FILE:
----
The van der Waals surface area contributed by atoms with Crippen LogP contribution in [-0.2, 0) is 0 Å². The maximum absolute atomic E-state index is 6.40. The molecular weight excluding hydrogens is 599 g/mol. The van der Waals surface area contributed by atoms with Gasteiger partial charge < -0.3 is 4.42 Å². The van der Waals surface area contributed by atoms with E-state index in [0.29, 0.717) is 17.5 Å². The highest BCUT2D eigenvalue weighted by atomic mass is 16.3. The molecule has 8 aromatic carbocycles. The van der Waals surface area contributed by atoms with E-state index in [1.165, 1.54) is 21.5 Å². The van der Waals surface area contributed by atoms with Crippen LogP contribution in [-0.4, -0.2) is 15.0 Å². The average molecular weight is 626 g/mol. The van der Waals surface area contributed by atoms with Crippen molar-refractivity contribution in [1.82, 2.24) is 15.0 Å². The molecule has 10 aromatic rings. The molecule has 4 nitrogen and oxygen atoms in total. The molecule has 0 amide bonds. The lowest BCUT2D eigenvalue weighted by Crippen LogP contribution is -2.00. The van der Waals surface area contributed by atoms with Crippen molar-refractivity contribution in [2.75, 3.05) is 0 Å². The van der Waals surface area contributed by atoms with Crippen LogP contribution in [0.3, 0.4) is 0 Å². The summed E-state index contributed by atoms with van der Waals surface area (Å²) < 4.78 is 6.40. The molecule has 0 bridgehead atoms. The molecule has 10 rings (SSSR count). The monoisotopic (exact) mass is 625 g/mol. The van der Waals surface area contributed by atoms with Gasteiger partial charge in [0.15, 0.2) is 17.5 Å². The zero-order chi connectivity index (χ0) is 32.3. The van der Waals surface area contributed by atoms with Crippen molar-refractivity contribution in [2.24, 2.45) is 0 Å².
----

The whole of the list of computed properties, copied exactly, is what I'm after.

The van der Waals surface area contributed by atoms with Crippen LogP contribution in [-0.2, 0) is 0 Å². The maximum absolute atomic E-state index is 6.40. The molecular weight excluding hydrogens is 599 g/mol. The van der Waals surface area contributed by atoms with Gasteiger partial charge < -0.3 is 4.42 Å². The van der Waals surface area contributed by atoms with E-state index in [0.29, 0.717) is 17.5 Å². The highest BCUT2D eigenvalue weighted by atomic mass is 16.3. The molecule has 8 aromatic carbocycles. The van der Waals surface area contributed by atoms with E-state index in [1.165, 1.54) is 21.5 Å². The van der Waals surface area contributed by atoms with Crippen LogP contribution in [-0.4, -0.2) is 15.0 Å². The average molecular weight is 626 g/mol. The van der Waals surface area contributed by atoms with Crippen molar-refractivity contribution in [1.82, 2.24) is 15.0 Å². The molecule has 10 aromatic rings. The molecule has 4 nitrogen and oxygen atoms in total. The molecule has 0 amide bonds. The lowest BCUT2D eigenvalue weighted by Crippen LogP contribution is -2.00. The van der Waals surface area contributed by atoms with Crippen molar-refractivity contribution in [2.75, 3.05) is 0 Å². The van der Waals surface area contributed by atoms with Crippen LogP contribution in [0.3, 0.4) is 0 Å². The summed E-state index contributed by atoms with van der Waals surface area (Å²) < 4.78 is 6.40. The molecule has 0 bridgehead atoms. The molecule has 10 rings (SSSR count). The monoisotopic (exact) mass is 625 g/mol. The van der Waals surface area contributed by atoms with Gasteiger partial charge in [0.15, 0.2) is 17.5 Å². The zero-order chi connectivity index (χ0) is 32.3. The van der Waals surface area contributed by atoms with Crippen molar-refractivity contribution in [2.24, 2.45) is 0 Å².